Research Shows Leafy Greens Boost Intestinal Immunity via Gene

leafy greens and immune systemAustralian researchers have determined that green leafy and cruciferous vegetables stimulate the immune system of the intestines by donating a gene that regulates the gut’s defense mechanisms.

The research comes from the University of Melbourne and Melbourne’s Walter and Eliza Hall Institute of Medical Research. The researchers studied the ingestion of leafy and cruciferous vegetables along with other foods. They measured and analyzed intestinal levels of interleukin 22 – a critical element that regulates intestinal immunity through an immune cell called NKp46+. This is also called an innate lymphoid cell – or ILC.

IL-22 and the innate lymphoid cells play a critical part of the intestine’s control of inflammatory conditions and food allergies. Low levels have been seen amongst various inflammatory diseases.

The genetic factor which stimulates these innate lymphoid cells from greens is called T-bet. T-bet is a genetic transcription factor that stimulates the a type of signalling gene called a Notch gene. These Notch genes stimulate the conversion of from lymphoid tissue-inducers to innate lymphoid cells, according to the research.

The research was led by Dr. Gabrielle Belz from the Walter and Eliza Hall Institute. Dr. Belz commented on the research:

“In this study, we discovered that T-bet is the key gene that instructs precursor cells to develop into ILCs (innate lymphoid cells), which it does in response to signals in the food we eat and to bacteria in the gut. ILCs are essential for immune surveillance of the digestive system and this is the first time that we have identified a gene responsible for the production of ILCs.”

The research illustrated that leafy and cruciferous greens apparently donate key proteins. “Proteins in these leafy greens could be part of the same signalling pathway that is used by T-bet to produce ILCs,” added Dr. Belz.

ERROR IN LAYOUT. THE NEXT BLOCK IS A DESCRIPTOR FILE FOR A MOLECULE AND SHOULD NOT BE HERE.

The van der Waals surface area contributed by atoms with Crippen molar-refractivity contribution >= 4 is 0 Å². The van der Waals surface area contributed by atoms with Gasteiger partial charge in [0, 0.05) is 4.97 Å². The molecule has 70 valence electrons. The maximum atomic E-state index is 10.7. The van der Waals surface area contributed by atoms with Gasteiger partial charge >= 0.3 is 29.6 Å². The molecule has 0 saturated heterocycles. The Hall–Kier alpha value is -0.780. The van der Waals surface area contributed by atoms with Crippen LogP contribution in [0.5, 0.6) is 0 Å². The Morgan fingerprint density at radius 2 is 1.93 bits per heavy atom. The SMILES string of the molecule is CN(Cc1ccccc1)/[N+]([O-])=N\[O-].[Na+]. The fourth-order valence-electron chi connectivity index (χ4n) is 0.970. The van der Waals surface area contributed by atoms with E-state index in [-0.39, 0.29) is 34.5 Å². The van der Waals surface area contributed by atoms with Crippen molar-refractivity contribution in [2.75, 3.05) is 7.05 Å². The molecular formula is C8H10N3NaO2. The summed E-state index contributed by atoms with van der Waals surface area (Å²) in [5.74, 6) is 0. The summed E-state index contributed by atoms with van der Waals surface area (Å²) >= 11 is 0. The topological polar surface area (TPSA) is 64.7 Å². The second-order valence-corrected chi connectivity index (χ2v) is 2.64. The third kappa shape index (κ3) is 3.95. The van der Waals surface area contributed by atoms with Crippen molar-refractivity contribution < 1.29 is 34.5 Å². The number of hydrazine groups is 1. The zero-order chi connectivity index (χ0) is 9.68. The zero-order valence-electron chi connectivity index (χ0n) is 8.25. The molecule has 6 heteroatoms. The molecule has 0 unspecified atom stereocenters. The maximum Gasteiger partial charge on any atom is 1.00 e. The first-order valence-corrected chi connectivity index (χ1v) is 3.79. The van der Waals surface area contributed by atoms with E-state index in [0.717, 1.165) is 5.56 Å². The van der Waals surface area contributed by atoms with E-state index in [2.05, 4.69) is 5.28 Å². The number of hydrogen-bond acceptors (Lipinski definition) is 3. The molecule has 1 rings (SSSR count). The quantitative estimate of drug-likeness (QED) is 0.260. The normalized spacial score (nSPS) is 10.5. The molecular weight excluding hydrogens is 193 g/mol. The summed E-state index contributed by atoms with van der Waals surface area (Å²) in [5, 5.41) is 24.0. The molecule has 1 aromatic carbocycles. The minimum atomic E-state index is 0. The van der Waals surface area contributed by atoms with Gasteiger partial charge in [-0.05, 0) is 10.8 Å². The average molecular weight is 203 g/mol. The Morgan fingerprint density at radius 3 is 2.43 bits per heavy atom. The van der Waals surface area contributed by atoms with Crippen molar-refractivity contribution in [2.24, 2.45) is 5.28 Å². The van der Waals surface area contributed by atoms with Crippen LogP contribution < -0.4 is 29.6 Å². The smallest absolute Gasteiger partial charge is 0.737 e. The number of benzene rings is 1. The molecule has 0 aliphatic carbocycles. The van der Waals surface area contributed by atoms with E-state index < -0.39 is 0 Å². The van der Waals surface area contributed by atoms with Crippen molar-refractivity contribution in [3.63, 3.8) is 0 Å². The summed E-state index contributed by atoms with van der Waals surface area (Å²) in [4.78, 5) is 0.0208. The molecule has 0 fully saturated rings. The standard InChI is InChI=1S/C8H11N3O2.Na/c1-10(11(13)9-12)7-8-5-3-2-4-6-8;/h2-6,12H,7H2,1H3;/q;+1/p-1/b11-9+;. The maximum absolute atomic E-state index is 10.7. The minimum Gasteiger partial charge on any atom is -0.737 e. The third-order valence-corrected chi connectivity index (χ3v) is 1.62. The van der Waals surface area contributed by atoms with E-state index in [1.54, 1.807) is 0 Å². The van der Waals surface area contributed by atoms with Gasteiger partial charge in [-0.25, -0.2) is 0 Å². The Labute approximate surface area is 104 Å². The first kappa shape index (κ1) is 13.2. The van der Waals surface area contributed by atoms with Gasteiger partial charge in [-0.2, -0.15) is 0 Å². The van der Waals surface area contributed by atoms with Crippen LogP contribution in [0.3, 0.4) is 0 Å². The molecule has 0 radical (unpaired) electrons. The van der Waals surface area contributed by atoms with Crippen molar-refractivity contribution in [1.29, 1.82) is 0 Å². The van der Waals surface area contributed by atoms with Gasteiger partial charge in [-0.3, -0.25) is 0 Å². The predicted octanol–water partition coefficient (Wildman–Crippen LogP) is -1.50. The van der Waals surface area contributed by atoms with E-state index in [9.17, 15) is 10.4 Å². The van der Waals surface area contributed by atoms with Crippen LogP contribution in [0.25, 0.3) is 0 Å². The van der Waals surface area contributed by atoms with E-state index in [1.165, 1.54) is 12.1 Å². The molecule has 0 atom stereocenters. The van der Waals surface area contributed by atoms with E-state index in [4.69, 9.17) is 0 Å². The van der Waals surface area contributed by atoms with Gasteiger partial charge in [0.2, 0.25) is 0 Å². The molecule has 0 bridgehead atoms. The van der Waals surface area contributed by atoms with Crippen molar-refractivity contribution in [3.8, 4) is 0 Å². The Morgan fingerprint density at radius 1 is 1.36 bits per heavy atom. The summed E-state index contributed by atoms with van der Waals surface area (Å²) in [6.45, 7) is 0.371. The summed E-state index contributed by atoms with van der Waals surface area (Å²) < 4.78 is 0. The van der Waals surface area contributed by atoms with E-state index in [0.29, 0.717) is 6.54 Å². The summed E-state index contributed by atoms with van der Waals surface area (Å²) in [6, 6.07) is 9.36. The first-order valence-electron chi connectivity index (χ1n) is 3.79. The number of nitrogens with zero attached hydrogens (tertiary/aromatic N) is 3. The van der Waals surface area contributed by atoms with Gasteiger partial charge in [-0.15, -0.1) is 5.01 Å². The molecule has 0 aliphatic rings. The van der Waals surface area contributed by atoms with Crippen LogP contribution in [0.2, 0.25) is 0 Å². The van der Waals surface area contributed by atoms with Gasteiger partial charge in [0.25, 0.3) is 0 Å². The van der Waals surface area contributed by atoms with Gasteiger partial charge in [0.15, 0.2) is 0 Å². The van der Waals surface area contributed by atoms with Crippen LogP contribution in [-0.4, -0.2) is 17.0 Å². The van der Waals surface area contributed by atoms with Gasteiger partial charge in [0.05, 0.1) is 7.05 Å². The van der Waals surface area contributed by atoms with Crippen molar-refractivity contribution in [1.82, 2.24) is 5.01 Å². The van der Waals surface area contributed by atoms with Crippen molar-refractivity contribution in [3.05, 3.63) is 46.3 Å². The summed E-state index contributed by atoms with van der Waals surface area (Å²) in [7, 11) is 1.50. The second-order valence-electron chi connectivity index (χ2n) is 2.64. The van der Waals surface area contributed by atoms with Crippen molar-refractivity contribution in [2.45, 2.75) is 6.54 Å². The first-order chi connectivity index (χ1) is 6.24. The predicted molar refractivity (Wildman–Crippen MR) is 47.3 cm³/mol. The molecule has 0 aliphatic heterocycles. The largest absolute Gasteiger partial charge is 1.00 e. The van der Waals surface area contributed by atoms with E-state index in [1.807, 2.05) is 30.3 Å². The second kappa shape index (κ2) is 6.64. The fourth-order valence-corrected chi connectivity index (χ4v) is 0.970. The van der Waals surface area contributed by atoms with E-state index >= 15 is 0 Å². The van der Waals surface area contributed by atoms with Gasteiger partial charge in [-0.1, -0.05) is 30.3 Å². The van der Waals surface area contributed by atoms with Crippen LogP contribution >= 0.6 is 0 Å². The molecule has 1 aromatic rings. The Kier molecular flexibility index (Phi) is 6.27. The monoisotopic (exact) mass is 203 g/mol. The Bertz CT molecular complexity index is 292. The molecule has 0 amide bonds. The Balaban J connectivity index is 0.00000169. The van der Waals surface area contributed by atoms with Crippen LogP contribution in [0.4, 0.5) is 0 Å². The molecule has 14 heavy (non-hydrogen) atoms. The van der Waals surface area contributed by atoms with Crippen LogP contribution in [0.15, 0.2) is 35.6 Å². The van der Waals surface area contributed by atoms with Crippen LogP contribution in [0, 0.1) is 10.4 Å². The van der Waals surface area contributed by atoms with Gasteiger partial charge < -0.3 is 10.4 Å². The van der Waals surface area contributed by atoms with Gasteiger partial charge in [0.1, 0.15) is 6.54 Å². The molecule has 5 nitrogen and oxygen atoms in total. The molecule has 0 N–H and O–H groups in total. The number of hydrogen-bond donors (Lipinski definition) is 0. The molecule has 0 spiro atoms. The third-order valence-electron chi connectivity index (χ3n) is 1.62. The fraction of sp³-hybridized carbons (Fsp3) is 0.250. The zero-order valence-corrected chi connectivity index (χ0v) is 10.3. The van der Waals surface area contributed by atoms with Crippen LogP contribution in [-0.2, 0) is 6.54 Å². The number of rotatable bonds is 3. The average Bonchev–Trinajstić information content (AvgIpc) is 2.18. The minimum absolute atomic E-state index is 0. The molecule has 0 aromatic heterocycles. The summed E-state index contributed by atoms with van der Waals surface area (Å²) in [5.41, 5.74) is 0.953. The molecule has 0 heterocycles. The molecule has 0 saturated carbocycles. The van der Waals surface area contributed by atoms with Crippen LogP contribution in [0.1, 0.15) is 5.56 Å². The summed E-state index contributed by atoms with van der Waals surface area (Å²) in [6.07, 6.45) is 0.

The green vegetables apparently interact with cell surface receptors, which switch on the T-bet gene.

Besides this factor, leafy and cruciferous greens also supply a wide breadth of nutrients, including folate, iron, potassium, calcium, vitamin K, beta-carotene, lutein, zeaxanthin and others. The need for vitamin K is critical to immunity, as it helps regulate inflammation, healing and blood clotting.

Learn more about intestinal immunity and digestive health.

Written by Case Adams, Naturopath


Rankin LC, Groom JR, Chopin M, Herold MJ, Walker JA, Mielke LA, McKenzie AN, Carotta S, Nutt SL, Belz GT. The transcription factor T-bet is essential for the development of NKp46(+) innate lymphocytes via the Notch pathway. Nat Immunol. 2013 Mar 3. doi: 10.1038/ni.2545.

Case Adams is a California Naturopath with a PhD in Natural Health Sciences, and Board Certified Alternative Medicine Practitioner. He has authored 26 books on natural healing strategies. “My journey into writing about alternative medicine began about 9:30 one evening after I finished with a patient at the clinic I practiced at over a decade ago. I had just spent the last two hours explaining how diet, sleep and other lifestyle choices create health problems and how changes in these, along with certain herbal medicines and other natural strategies can radically yet safely turn ones health around. As I drove home that night, I realized I needed to get this knowledge out to more people. So I began writing about health with a mission to reach those who desperately need this information. The strategies in my books and articles are backed by scientific evidence along with wisdom handed down through traditional medicines for thousands of years.” Case connects with the elements by surfing, hiking and being a beach bum.

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